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, 25 (11), 1560-7

Prenatal and Early Life Factors and Risk of Parkinson's Disease


Prenatal and Early Life Factors and Risk of Parkinson's Disease

Hannah Gardener et al. Mov Disord.


Few studies have investigated the relation between early life factors and risk of Parkinson's disease (PD), although a potential role of exposures during pregnancy and childhood has been hypothesized. The study population comprised participants in two prospective cohorts: the Nurses' Health Study (121,701 female nurses followed up from 1976-2002) and the Health Professionals Follow-up Study (51,529 male health professionals followed up from 1986-2002). PD risk was examined in relation to season of birth, birthweight, parental age at birth, preterm birth, multiple birth, ever having been breast-fed, and handedness. We identified 659 incident PD cases. No significant relation with PD was observed for birthweight, paternal age, preterm birth, multiple birth, and having been breast-fed. A modest nonsignificant association was suggested for season of birth (30% higher risk of PD associated with spring versus winter birth) and for older maternal age at birth (75% increased risk among those with mothers aged 30 years and older versus younger than 20 years). Left-handedness was associated with a 62% increased risk of PD in women but not in men. Further investigation of the relation between prenatal, perinatal, or neonatal factors and PD in other study populations is suggested.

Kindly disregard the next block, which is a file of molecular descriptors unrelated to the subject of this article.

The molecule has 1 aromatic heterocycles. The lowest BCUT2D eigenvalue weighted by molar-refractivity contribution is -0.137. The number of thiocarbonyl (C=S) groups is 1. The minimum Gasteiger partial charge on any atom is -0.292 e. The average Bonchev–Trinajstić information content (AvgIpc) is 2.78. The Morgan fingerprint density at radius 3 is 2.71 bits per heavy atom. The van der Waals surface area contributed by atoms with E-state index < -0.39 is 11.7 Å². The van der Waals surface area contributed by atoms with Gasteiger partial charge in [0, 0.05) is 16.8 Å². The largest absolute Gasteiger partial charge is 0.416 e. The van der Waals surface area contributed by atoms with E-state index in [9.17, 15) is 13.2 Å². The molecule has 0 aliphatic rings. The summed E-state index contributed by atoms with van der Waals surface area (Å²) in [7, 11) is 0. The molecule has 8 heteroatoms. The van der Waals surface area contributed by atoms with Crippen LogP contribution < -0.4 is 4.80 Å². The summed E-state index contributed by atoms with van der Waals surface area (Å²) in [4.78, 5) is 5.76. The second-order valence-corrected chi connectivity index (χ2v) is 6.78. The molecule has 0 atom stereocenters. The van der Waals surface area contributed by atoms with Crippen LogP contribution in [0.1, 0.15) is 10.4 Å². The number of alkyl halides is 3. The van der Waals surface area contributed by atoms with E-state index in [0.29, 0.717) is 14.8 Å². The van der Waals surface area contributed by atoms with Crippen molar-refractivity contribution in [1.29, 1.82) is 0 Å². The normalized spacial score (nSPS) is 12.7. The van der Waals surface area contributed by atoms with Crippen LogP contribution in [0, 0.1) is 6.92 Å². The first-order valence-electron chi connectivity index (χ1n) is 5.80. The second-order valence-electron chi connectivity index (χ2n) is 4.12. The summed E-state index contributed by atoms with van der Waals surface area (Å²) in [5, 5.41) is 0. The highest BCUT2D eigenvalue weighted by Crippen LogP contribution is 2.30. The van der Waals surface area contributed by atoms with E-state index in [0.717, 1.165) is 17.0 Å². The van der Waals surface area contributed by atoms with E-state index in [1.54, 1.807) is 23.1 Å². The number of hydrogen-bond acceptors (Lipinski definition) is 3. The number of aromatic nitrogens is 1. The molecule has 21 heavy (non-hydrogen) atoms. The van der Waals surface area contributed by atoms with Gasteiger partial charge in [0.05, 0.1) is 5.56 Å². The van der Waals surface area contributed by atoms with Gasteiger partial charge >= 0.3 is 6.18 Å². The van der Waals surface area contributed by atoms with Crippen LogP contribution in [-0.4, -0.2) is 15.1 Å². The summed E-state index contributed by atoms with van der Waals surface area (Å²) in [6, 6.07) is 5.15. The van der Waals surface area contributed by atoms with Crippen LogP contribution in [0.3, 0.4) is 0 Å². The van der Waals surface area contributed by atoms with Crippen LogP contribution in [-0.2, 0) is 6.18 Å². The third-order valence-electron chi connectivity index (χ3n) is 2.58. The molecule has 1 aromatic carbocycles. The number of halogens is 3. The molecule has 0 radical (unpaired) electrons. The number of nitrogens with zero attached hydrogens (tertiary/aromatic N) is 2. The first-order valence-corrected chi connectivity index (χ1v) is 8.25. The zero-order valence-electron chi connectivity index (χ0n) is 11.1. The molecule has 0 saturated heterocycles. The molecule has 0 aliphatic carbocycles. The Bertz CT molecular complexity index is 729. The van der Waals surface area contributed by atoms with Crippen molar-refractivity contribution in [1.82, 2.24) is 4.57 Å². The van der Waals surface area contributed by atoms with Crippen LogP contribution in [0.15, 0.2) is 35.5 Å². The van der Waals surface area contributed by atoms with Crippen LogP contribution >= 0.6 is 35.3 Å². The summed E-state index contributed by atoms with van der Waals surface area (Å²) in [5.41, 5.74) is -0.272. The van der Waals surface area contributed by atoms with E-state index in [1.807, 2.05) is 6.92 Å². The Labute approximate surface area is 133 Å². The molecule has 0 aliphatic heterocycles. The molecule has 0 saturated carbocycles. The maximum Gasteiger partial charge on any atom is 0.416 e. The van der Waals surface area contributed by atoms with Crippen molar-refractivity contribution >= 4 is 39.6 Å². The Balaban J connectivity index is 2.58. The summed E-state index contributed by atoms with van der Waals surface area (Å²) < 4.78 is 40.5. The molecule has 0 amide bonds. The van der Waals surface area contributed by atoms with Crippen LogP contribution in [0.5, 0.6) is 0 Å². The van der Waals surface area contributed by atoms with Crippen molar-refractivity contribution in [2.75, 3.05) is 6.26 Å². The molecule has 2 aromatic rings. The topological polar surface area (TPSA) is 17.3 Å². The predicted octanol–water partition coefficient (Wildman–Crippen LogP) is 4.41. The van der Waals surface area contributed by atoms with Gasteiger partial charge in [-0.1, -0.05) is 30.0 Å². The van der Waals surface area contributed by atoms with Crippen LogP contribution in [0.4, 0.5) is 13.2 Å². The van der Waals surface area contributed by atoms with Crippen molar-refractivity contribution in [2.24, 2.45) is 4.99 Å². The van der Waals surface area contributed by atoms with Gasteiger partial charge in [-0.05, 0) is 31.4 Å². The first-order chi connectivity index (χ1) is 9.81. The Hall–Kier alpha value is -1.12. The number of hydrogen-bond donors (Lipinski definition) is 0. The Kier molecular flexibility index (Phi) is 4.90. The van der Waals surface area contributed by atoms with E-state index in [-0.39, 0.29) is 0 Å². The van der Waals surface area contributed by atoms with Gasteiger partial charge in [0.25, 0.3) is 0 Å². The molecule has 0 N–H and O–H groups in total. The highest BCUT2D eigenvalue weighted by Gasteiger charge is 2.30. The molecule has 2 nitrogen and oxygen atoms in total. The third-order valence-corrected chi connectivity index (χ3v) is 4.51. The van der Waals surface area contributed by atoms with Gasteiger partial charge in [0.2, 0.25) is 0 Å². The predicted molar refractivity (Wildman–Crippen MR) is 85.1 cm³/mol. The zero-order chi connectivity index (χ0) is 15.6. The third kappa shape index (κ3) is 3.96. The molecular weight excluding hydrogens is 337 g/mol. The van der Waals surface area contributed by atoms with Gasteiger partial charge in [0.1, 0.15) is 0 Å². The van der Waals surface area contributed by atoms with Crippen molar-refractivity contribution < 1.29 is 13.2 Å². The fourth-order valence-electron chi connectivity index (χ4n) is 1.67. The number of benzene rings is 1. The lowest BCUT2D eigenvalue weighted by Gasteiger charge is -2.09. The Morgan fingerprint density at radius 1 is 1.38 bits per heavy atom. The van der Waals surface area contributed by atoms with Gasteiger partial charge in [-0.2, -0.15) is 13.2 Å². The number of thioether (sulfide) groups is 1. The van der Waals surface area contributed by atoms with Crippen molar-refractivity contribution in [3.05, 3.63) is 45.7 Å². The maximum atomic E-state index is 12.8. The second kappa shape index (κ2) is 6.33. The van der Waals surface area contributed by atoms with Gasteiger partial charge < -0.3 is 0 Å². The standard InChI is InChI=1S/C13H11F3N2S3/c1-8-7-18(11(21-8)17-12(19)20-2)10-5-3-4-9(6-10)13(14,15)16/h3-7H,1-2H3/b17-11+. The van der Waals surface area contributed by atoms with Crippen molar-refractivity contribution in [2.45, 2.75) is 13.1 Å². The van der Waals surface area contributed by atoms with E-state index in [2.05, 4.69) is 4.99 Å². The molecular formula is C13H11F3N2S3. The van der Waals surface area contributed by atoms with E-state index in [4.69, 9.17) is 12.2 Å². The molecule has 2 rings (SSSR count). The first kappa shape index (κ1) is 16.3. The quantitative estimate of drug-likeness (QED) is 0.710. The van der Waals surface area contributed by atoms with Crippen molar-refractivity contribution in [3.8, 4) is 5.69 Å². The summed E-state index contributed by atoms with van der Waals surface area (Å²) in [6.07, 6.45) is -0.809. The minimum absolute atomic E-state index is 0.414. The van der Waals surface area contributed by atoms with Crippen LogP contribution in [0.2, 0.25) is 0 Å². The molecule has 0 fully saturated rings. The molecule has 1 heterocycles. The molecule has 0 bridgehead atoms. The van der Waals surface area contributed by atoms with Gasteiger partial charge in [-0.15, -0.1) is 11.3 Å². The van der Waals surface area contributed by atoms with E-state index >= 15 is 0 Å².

Conflict of interest statement

Financial Disclosures/Conflicts of Interest: The authors have no conflicts of interest, financial or otherwise, to disclose.

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